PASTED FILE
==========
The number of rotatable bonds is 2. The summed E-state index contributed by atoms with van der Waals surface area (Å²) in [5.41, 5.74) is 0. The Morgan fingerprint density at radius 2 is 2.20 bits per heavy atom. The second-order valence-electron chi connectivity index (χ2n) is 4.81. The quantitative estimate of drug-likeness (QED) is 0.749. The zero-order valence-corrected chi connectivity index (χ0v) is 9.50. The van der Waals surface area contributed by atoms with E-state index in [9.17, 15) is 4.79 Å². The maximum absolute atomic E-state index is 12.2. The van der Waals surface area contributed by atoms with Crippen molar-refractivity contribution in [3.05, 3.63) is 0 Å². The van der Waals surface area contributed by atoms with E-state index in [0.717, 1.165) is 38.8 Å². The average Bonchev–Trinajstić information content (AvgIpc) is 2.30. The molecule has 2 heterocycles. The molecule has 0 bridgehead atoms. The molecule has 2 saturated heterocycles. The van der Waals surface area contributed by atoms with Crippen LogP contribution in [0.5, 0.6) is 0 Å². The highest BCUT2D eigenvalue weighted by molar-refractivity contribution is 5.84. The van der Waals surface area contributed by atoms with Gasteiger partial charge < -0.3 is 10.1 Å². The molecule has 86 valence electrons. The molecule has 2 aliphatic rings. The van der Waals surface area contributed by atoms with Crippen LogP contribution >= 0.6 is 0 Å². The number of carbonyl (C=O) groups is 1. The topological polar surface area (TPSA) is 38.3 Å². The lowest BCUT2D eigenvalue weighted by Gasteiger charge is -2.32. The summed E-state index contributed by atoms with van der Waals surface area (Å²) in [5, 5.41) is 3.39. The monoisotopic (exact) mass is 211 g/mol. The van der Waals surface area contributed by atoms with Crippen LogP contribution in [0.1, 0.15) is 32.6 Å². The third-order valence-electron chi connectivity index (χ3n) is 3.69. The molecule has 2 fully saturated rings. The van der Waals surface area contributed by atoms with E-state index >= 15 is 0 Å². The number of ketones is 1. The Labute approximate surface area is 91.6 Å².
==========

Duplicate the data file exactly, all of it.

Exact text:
The number of rotatable bonds is 2. The summed E-state index contributed by atoms with van der Waals surface area (Å²) in [5.41, 5.74) is 0. The Morgan fingerprint density at radius 2 is 2.20 bits per heavy atom. The second-order valence-electron chi connectivity index (χ2n) is 4.81. The quantitative estimate of drug-likeness (QED) is 0.749. The zero-order valence-corrected chi connectivity index (χ0v) is 9.50. The van der Waals surface area contributed by atoms with E-state index in [9.17, 15) is 4.79 Å². The maximum absolute atomic E-state index is 12.2. The van der Waals surface area contributed by atoms with Crippen molar-refractivity contribution in [3.05, 3.63) is 0 Å². The van der Waals surface area contributed by atoms with E-state index in [0.717, 1.165) is 38.8 Å². The average Bonchev–Trinajstić information content (AvgIpc) is 2.30. The molecule has 2 heterocycles. The molecule has 0 bridgehead atoms. The molecule has 2 saturated heterocycles. The van der Waals surface area contributed by atoms with Crippen LogP contribution in [0.5, 0.6) is 0 Å². The highest BCUT2D eigenvalue weighted by molar-refractivity contribution is 5.84. The van der Waals surface area contributed by atoms with Gasteiger partial charge < -0.3 is 10.1 Å². The molecule has 86 valence electrons. The molecule has 2 aliphatic rings. The van der Waals surface area contributed by atoms with Crippen LogP contribution >= 0.6 is 0 Å². The number of carbonyl (C=O) groups is 1. The topological polar surface area (TPSA) is 38.3 Å². The lowest BCUT2D eigenvalue weighted by Gasteiger charge is -2.32. The summed E-state index contributed by atoms with van der Waals surface area (Å²) in [5, 5.41) is 3.39. The monoisotopic (exact) mass is 211 g/mol. The van der Waals surface area contributed by atoms with Crippen LogP contribution in [0.1, 0.15) is 32.6 Å². The third-order valence-electron chi connectivity index (χ3n) is 3.69. The molecule has 2 fully saturated rings. The van der Waals surface area contributed by atoms with E-state index >= 15 is 0 Å². The number of ketones is 1. The Labute approximate surface area is 91.6 Å².